Updated 2024 Children Vaccination Schedule Effective Immediately
The U.S. Centers for Disease Control and Prevention (CDC) today published updated vaccination recommendations for ages 18 years or younger.
Published on November 17, 2023, the 2024 Immunization Schedule is effective immediately.
The CDC's Advisory Committee on Immunization Practices (ACIP) has approved these vaccine recommendations by majority vote since October 26, 2023.
The ACIP develops recommendations for U.S. immunizations, including ages when vaccines should be given, number of doses, time between doses, and precautions and contraindications.
The comprehensive summary of the ACIP recommended changes made to the child and adolescent immunization schedule will be published in an upcoming Morbidity and Mortality Weekly Report in early 2024.
These new recommendations may curtail the downward trend in childhood vaccination rates.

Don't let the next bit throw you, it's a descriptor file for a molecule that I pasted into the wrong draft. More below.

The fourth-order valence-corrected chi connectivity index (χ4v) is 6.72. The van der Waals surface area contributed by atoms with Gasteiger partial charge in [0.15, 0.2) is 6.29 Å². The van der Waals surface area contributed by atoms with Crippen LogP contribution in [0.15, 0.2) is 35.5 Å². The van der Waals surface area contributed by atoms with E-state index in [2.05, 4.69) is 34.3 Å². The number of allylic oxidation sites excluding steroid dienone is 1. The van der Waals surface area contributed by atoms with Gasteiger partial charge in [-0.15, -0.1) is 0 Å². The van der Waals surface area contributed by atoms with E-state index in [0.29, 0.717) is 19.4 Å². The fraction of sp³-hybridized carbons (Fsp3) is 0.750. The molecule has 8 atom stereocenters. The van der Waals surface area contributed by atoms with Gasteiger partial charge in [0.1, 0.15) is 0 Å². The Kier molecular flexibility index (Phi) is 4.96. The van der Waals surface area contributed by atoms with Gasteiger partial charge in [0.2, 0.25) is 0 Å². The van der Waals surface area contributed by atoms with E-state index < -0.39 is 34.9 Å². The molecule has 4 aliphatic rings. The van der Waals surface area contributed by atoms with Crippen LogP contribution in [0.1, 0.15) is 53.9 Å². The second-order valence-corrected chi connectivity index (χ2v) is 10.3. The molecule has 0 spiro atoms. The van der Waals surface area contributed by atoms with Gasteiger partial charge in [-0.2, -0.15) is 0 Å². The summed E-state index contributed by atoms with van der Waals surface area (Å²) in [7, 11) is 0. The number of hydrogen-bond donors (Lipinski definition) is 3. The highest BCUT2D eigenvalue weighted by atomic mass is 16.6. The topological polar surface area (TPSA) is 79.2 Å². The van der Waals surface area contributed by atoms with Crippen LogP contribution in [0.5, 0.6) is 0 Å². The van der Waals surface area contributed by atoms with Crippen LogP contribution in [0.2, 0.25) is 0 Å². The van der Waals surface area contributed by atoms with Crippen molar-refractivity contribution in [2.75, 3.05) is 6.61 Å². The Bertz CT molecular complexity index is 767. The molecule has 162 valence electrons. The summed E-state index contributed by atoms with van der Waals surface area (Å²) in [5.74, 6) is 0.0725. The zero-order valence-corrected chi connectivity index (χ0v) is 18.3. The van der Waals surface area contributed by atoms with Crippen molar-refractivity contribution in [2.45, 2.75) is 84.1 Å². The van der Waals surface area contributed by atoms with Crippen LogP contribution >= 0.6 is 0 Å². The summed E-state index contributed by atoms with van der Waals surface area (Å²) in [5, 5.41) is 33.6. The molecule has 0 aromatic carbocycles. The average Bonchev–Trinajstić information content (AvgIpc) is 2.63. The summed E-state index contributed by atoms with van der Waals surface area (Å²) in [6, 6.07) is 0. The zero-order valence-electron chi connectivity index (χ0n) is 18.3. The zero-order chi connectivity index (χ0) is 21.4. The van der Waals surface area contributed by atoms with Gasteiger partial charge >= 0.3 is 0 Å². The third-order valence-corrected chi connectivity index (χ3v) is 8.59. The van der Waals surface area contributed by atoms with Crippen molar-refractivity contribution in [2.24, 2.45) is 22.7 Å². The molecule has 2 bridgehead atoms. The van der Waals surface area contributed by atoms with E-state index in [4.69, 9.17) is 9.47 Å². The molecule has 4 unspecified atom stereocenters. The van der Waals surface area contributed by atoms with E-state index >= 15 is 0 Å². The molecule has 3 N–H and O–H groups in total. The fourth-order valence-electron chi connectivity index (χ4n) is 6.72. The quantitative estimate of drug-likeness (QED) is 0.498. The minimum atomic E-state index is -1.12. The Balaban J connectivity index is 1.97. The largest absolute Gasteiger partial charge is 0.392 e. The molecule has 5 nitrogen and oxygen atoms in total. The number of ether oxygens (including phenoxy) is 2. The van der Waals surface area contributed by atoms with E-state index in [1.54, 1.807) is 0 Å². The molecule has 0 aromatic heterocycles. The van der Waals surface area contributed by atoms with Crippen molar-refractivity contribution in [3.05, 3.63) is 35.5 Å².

The CDC's Director has adopted the ACIP recommendations, which are now official.
The CDC Director, Dr. Mandy Cohen, gave a TV interview in Houston, Texas, on November 16, 2023, regarding respiratory health risks this winter and why getting your shots now is essential.
According to the CDC on November 10, 2023, from 2019–20 to the 2021–22 school year, national coverage with state-required vaccines among kindergartners declined from 95% to approximately 93%, ranging from 92.7% for diphtheria, tetanus, and acellular pertussis vaccine to 93.1% for polio.
The CDC wrote the overall percentage of children with an exemption increased from 2.6% during the 2021–22 school year to 3% during the 2022–23 school year, the highest exemption rate ever reported in the United States.
The percentage of children with an exemption increased in 40 states and D.C.
In addition to the ACIP and CDC, the 2024 vaccination recommendations have been approved by the American Academy of Pediatrics, American Academy of Family Physicians, American College of Obstetricians and Gynecologists, American College of Nurse-Midwives, American Academy of Physician Associates, and National Association of Pediatric Nurse Practitioners.